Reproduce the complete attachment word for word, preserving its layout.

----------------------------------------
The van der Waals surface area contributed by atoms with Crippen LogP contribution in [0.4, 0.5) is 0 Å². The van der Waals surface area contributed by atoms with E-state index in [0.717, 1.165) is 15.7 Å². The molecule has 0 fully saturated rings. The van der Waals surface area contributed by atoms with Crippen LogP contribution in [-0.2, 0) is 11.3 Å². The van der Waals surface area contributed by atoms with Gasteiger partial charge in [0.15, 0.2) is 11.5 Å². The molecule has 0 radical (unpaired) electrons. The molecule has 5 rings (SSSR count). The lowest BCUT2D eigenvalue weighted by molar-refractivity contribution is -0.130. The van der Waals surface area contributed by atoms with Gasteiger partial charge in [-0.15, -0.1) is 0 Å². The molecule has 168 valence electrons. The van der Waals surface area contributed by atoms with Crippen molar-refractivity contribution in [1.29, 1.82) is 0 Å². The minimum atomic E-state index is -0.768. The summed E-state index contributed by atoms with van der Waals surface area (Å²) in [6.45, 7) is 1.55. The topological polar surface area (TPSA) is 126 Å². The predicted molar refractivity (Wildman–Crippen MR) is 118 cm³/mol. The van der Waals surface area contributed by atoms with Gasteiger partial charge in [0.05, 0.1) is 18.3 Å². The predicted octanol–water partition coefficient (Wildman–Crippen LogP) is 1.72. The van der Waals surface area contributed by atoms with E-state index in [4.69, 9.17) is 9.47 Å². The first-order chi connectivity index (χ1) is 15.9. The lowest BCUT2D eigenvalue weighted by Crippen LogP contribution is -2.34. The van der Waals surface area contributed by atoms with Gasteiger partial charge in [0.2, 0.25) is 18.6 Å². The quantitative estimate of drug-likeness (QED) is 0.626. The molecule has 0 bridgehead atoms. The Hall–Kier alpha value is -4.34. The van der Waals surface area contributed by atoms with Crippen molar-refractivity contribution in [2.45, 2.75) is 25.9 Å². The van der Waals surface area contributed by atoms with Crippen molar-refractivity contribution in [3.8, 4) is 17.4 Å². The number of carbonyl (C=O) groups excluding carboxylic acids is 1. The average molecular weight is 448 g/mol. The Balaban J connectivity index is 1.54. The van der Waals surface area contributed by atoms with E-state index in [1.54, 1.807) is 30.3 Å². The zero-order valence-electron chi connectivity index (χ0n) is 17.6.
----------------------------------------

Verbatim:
The van der Waals surface area contributed by atoms with Crippen LogP contribution in [0.4, 0.5) is 0 Å². The van der Waals surface area contributed by atoms with E-state index in [0.717, 1.165) is 15.7 Å². The molecule has 0 fully saturated rings. The van der Waals surface area contributed by atoms with Crippen LogP contribution in [-0.2, 0) is 11.3 Å². The van der Waals surface area contributed by atoms with Gasteiger partial charge in [0.15, 0.2) is 11.5 Å². The molecule has 0 radical (unpaired) electrons. The molecule has 5 rings (SSSR count). The lowest BCUT2D eigenvalue weighted by molar-refractivity contribution is -0.130. The van der Waals surface area contributed by atoms with Gasteiger partial charge in [-0.15, -0.1) is 0 Å². The molecule has 168 valence electrons. The van der Waals surface area contributed by atoms with Crippen molar-refractivity contribution in [1.29, 1.82) is 0 Å². The minimum atomic E-state index is -0.768. The summed E-state index contributed by atoms with van der Waals surface area (Å²) in [6.45, 7) is 1.55. The topological polar surface area (TPSA) is 126 Å². The predicted molar refractivity (Wildman–Crippen MR) is 118 cm³/mol. The van der Waals surface area contributed by atoms with Gasteiger partial charge in [0.05, 0.1) is 18.3 Å². The predicted octanol–water partition coefficient (Wildman–Crippen LogP) is 1.72. The van der Waals surface area contributed by atoms with E-state index in [4.69, 9.17) is 9.47 Å². The first-order chi connectivity index (χ1) is 15.9. The lowest BCUT2D eigenvalue weighted by Crippen LogP contribution is -2.34. The van der Waals surface area contributed by atoms with Gasteiger partial charge in [0.2, 0.25) is 18.6 Å². The quantitative estimate of drug-likeness (QED) is 0.626. The molecule has 0 bridgehead atoms. The Hall–Kier alpha value is -4.34. The van der Waals surface area contributed by atoms with Crippen molar-refractivity contribution in [2.45, 2.75) is 25.9 Å². The van der Waals surface area contributed by atoms with Crippen molar-refractivity contribution in [3.8, 4) is 17.4 Å². The number of carbonyl (C=O) groups excluding carboxylic acids is 1. The average molecular weight is 448 g/mol. The Balaban J connectivity index is 1.54. The van der Waals surface area contributed by atoms with E-state index in [1.54, 1.807) is 30.3 Å². The zero-order valence-electron chi connectivity index (χ0n) is 17.6.